In van der Horst et al. [20], it was demonstrated that a model based on the two-fiber constitutive model developed by Holzapfel et al. [17] was able to accurately capture the radius-pressure relations of porcine and human coronary arteries. In that model the arterial wall was modeled as a cross-ply of helically wound fibers embedded in a cylinder composed of hyperelastic material. The stress ()-stretch () behaviour is determined by: with the hydrostatic pressure, the unity tensor, the shear modulus, the Finger tensor, and the fiber stress of fiber . is the fiber orientation, which is represented by the angle with the circumference (see Figure 2(a)). It was assumed that in compression no stress can be transmitted by the fibers, with defined as: Here, is the collagen fiber stretch and and are constants determining the stress-stretch relation of the collagen fibers. For coronary arteries the value of these four parameters have been determined [20]. With removal of the outliers, the median of the four parameters are:  kPa,  kPa, , .

The stress-free geometry is determined by the opening angle parameter and the axial stretch , which are both estimated according to optimization rules explained in van der Horst et al. [20]. The first rule states that at physiological loading the circumferential stress gradients across the wall are minimal. The opening angle parameter is optimized to comply with this rule. The second rule emerges from the finding that the fiber orientation at physiological loading () is almost constant for all arteries. Using this rule, can be directly related to the circumferential stretch at  kPa, via two constants: and .

The balance equations resulting from this two-fiber model are solved using numerical integration. Since a numerical integration scheme is also employed to solve (14) and (15), the direct implementation of this two-fiber model will be computationally expensive. Therefore, as an intermediate step, a phenomenological model described by Langewouters et al. [22] is used to analytically relate the compliance () to the pressure (): Here, , , , and determine the - relation. To relate this analytical model to the two-fiber model, it is assumed that these four parameters depend on the only clinically measurable quantities: the radius () and wall-thickness () at physiological axial stretch and pressure ( kPa). First, the - relation was determined with the two-fiber model (including the optimization rules) for different combinations of and . ranged from 0.25 to 3 mm and ranged from 0.025 to 0.3 mm. Then, for each combination of and within the range ( = ), the four parameters of the Langewouters model were fitted with the Gauss-Newton algorithm as implemented in Matlab (R2010a, The Mathworks, Natick, MA). Using the multiple regression function in Statgraphics (Centurion XVI, statpoint technologies, inc. Warrenton, VA) a polynomial was extracted based on the best -adjusted value: The parameters () are determined by = and and the correlation is good, as indicated by the values. With these relations, the compliance of the coronary arteries as function of the instantaneous diameter could be determined and used in the wave propagation model.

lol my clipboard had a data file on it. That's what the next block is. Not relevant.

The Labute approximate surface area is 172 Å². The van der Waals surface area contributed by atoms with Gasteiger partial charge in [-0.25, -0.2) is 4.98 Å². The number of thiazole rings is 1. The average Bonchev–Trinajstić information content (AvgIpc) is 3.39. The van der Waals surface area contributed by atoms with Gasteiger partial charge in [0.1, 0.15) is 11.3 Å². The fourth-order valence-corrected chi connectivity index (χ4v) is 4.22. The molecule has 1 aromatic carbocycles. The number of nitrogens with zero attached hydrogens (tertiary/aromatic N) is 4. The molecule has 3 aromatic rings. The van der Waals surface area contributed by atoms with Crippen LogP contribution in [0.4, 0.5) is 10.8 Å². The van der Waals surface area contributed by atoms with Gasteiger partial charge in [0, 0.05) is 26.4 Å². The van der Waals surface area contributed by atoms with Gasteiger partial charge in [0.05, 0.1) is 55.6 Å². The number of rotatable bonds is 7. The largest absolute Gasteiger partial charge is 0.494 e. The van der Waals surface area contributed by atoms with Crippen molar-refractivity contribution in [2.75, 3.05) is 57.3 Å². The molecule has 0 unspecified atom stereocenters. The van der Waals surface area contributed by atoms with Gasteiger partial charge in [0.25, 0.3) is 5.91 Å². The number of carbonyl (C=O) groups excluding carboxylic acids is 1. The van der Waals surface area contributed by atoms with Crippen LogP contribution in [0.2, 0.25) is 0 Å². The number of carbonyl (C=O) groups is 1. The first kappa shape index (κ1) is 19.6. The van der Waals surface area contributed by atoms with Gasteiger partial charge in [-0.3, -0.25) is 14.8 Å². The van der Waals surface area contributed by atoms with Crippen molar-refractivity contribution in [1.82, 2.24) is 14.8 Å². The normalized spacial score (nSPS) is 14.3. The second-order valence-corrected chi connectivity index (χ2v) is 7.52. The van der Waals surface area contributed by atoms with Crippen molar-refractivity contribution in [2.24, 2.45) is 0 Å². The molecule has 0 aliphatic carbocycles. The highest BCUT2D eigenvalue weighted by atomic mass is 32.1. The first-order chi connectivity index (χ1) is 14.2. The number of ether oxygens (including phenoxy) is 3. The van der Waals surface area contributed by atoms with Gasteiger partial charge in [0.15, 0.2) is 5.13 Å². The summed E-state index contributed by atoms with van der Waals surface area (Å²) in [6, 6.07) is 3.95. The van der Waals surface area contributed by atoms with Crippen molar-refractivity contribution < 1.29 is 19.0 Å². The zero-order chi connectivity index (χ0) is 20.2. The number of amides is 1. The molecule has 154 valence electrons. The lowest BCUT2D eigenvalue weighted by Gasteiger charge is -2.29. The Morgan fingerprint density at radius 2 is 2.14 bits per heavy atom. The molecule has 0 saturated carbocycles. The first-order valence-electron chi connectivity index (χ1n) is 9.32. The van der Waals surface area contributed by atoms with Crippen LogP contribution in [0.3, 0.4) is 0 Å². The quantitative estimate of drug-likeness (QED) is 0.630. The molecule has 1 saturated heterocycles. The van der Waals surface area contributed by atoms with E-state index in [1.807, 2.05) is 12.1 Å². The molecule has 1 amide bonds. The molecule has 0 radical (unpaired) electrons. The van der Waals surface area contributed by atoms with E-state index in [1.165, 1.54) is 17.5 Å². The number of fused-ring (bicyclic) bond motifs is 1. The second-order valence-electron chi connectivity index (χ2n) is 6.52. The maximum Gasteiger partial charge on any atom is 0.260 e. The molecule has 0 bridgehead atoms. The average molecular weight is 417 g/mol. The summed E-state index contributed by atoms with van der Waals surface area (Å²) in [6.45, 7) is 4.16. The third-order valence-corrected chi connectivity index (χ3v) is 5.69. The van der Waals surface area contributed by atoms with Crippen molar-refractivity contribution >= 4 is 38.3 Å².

For the systemic arterial walls we use a simple linear elastic model: Here, is the Young’s modulus and is Poisson’s ratio. For all systemic arteries, incompressibility is assumed () and  MPa [19].

2.2.2. Stenosis Element